Purity of electoral process and probity of participants equally significant in strengthening democratic principles: Bombay High Court

Read Time: 07 minutes

Noting that that the concept of ‘democracy’ transcends ‘electoral democracy’, the Bombay High Court on Friday while refusing to allow NCP leader Nawab Malik and former Home Minister Anil Deshmukh to cast their votes on June 20 in the legislative council election observed, 

"Purity of electoral process and probity of the participants therein, are also of equal significance in strengthening the democratic principles."

A single judge bench of Justice NJ Jamadar further held that one of the objects of the prohibition envisaged by sub-section (5) of Section 62 of the Representation of the People Act, 1951 is stated to be arresting the criminalization of politics.

Sub-Section (5) of Section 62 contains an interdict against the exercise of the right to vote at any election by a person who is confined in prison.

"I am, therefore, not inclined to accede to the broad proposition that permitting the persons (who are otherwise not qualified to vote in the election) strengthens the democracy..", further said Justice Jamadar.

In their applications, Malik and Deshmukh sought to vote in the Maharashtra Legislative Council Election being conducted on 20th June, 2022 from 9 am to 4 pm by releasing them on personal bond with sureties or on such other terms and conditions as the High Court may deem fit.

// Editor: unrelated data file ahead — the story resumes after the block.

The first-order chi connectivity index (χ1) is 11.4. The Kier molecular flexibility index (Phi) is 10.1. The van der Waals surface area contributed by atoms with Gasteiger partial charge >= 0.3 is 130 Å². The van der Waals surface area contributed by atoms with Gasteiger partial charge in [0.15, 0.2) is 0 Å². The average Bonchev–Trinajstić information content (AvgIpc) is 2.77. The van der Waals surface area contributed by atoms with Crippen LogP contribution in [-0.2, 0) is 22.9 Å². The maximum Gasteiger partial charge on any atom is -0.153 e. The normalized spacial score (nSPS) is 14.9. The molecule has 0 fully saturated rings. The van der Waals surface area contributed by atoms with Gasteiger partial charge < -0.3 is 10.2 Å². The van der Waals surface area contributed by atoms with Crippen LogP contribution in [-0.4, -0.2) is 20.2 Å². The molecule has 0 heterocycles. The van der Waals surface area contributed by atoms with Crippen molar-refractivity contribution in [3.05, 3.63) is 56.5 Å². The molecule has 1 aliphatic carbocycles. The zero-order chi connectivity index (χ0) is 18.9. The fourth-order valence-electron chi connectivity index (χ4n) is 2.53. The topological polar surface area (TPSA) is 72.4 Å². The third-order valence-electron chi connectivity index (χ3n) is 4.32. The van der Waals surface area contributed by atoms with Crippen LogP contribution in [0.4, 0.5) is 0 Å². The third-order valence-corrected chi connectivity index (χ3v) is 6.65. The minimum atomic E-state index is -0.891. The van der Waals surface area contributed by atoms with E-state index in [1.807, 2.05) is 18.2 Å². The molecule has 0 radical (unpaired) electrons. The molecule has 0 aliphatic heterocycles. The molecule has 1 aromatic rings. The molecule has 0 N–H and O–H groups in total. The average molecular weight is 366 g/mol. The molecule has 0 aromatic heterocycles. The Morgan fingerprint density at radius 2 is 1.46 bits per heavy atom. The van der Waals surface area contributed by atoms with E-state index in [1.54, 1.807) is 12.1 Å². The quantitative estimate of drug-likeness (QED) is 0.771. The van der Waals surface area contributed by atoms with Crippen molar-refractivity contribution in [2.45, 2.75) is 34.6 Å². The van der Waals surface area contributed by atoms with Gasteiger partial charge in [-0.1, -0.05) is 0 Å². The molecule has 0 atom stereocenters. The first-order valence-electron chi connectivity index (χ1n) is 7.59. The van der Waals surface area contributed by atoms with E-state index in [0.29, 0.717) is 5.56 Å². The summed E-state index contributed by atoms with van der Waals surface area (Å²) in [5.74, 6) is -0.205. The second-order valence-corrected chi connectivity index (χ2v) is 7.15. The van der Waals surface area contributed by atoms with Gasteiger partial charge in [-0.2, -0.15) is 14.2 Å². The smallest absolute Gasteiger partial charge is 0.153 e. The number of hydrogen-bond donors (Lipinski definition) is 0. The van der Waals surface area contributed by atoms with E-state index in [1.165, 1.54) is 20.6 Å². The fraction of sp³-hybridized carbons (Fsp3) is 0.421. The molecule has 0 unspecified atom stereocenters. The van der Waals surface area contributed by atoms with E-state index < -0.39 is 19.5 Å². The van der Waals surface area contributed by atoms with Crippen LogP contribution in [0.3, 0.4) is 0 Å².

They argued before the court that they had a constitutional duty to cast vote in the said election.

Noting that the applicants professed to exercise their right to vote in the capacity of the Members of the Legislative Assembly, which constitutes the electoral college for electing the Members of the Legislative Council under Article 171(3)(d) of the Constitution of India, the High Court noted that such claim to exercise this constitutional right could, by no stretch of imagination, be said to be absolute.

Referring to the Additional Solicitor General's submission on Sub-section 5, court held that ASG Anil C. Singh was justified in canvassing a submission that the use of the expression “by reason of prohibition to vote under this sub-section” indicates that the Parliament was fully alive to the fact that the prohibition to vote operated even for election to Rajya Sabha and certain seats in the Legislative Council, for which indirect method of election was followed, and yet the Parliament carved out a limited exception that, despite such prohibition, a person whose name has been entered in the electoral roll shall not cease to be an elector.

"If a full play is given to the provisions contained in sub-section (2)(d) and Section 62(5) of the R.P.Act, 1951, an inference becomes inescapable that a person in custody, either post-conviction or during the course of investigation or trial, is prohibited from casting vote in any election", the High Court further said.

Senior Advocate Amit Desai appeared on behalf of Malik whereas Senior Advocate Vikram Chaudhri appeared for Deshmukh.

On June 10, the High Court had rejected Malik's petition seeking release from jail to enable him to cast his vote in the Rajya Sabha elections.

Malik had argued that he should be released from custody on a bond or be permitted to go with a police escort to the Vidhan Bhavan for voting.

Justice PD Naik while refusing to entertain Malik's plea had noted that the tenor of his plea was that of seeking bail, and thus, the NCP leader should have approached an appropriate court.

Case Title: Nawab Malik vs. The Directorate of Enforcement and Anr | Anil Vasantrao Deshmukh vs. The Directorate of Enforcement and Anr